Every hunter wants a big buck. Sure, venison is a priority, but when we enter the forest amidst that first beautiful blue light of opening day, none of us fantasizes about coming home with a spike buck. Big-bodied, heavy-antlered white-tail bucks are what dreams are made of for many hunters. These big buck fantasies are what have us scouting for months before the season. We buy attractant scents, grunt calls, and decoys. We set up dozens of trail cams, learn bucks’ different traveling routes, set up our stands perfectly, and yet often enough we fail. We come home empty-handed or with a lesser buck than we wanted because time was running out and we needed to fill our tag. The truth is, no matter what we do, how many trail cams we put out, how many times we see that buck in the field, or how many hours we put into the stand, there’s no magic way to guarantee that big buck. But there is a way to improve the odds. A simpler, more ancient way of hunting focused solely on pursuing big bucks: tracking.
In this modern age, when so much of hunting culture is based on the idea of pre-planning, scouting, and stand placement, tracking has almost become obsolete. Yet it remains one of the only hunting methods that guarantees a hunter is “on track” to take a trophy buck, because the techniques employed in tracking really only work for large bucks. It’s almost impossible to track a small buck because they just don’t leave much of an impression. Small bucks flit more daintily through the woods, leaving smaller and less noticeable indications of their passing. They intermix with does and other smaller bucks, making their trails frustrating and confusing for trackers. Big bucks, on the other hand, plow through the woods like tanks and leave big tracks. With a bit of practice a hunter can distinguish these tracks from any others, making their paths easier to follow.
Although it is an incredibly difficult hunting method to master, with patience and practice a tracker can learn to identify a mature buck just by his track and can actively hunt him without a lot of scouting or pre-planning. Most tracking begins with first finding a good patch of woods and heading into it. It’s best to use a vehicle for this initial approach: driving up old logging roads, into public forests, and searching for deer tracks that cross the road. While best done in snow, it’s not a requirement. On bare ground, many trackers prefer hunting on cold, rainy days when deer make a substantial impression on the soft earth. Look for tracks that really dig into the ground, indicating a deer with a lot of body weight, and those that are generally larger than three inches in length. Buck tracks will be more spread out, with a gap between the toes of the hoof. Make sure the tracks are fresh, with clearly defined edges and even loose dirt or snow in the track itself.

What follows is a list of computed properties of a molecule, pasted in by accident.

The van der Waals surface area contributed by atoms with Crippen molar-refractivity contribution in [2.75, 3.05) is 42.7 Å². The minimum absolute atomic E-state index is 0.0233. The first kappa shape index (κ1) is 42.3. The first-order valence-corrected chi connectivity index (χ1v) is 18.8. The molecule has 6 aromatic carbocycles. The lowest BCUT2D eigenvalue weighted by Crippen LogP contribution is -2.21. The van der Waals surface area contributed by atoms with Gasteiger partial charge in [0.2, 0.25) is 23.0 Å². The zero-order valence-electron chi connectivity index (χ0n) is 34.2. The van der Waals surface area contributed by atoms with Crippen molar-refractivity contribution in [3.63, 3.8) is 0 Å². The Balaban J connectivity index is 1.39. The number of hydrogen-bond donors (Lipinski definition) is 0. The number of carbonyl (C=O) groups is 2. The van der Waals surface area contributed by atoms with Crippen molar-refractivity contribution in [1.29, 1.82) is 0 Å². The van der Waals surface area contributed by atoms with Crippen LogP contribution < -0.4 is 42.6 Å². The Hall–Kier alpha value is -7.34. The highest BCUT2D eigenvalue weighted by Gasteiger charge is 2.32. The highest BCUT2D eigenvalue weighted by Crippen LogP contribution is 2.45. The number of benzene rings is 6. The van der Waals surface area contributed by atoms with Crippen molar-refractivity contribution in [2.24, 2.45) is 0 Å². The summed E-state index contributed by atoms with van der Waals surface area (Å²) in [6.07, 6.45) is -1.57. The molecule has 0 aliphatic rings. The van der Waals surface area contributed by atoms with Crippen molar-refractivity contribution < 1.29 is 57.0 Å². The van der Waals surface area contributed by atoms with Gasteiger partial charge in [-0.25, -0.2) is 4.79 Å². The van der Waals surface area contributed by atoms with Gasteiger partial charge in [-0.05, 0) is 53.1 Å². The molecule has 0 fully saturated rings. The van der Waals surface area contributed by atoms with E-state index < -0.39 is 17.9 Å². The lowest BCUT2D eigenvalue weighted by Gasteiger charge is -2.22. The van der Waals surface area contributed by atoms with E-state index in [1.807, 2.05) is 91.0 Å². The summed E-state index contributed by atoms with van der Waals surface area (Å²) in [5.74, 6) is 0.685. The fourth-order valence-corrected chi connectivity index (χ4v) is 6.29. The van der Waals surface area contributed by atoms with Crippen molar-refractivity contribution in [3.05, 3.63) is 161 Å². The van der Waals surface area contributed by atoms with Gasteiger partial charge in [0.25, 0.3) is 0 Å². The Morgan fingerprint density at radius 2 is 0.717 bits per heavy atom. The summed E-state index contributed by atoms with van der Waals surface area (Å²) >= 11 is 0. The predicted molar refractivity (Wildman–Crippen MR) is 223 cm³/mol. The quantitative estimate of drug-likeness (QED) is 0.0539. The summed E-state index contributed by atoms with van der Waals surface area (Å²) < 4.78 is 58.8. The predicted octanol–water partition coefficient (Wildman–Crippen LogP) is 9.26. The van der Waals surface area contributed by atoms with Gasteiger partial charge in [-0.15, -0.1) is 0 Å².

Tracking is a game of patience and cannot be rushed. When decent, fresh buck tracks are found, it doesn’t mean the hunter should immediately grab their bag and gun and start off in pursuit. Instead, hang back and follow the tracks for a little way off the road, searching for indications to determine whether the buck is one worth chasing. Check out the buck’s stride, because bigger bucks have wider chests and longer strides than younger bucks and does. The stride of a large buck is similar in length to a human stride. With their wider chests, the tracks made by their left and right hooves might be almost a full foot apart. A mature buck’s tracks will also reveal the buck’s advanced age, the outside edges of the hoof being chipped and rounded.
Follow the tracks into the woods for a bit and look for other signs that the buck is a good one. Look for densely wooded spots where smaller bucks or does could pass through, but where a big buck has to skirt because his antlers won’t pass through. If the deer put their face down in the snow to feed or smell, look for antler impressions, which will give you a good idea of what the buck is carrying on its head. Once it’s decided that the tracks belong to a trophy buck, try to memorize the details of the track. Just like our fingerprints, all deer tracks are different, so look for unique marks—a chip out of the right toe or an extra-long dewclaw, for instance—to ensure you’re following the right deer should you lose and then find the track again. Then it’s time to go back to your rig, grab your gun and pack, and start tracking.
Tracking is a simple practice, really, since all the hunter must do is follow the tracks. But there’s a lot to it. A good tracker doesn’t get too focused on the track; they must keep their head up, always looking for their quarry. They must understand the speed at which they need to travel in order to catch up with the buck, but also how to look for signs for when it’s time to slow down and prepare to shoot. Trackers must stay aware the entire time they are on the hunt, in tune with the forest and the deer themselves. But it’s there that a hunter finds the art and fun in tracking. It makes you a better deer hunter in general. Most importantly, when it’s done right, tracking almost guarantees that the hunter is after a true trophy. It’s a hunting method that provides the best chance for realizing big buck dreams.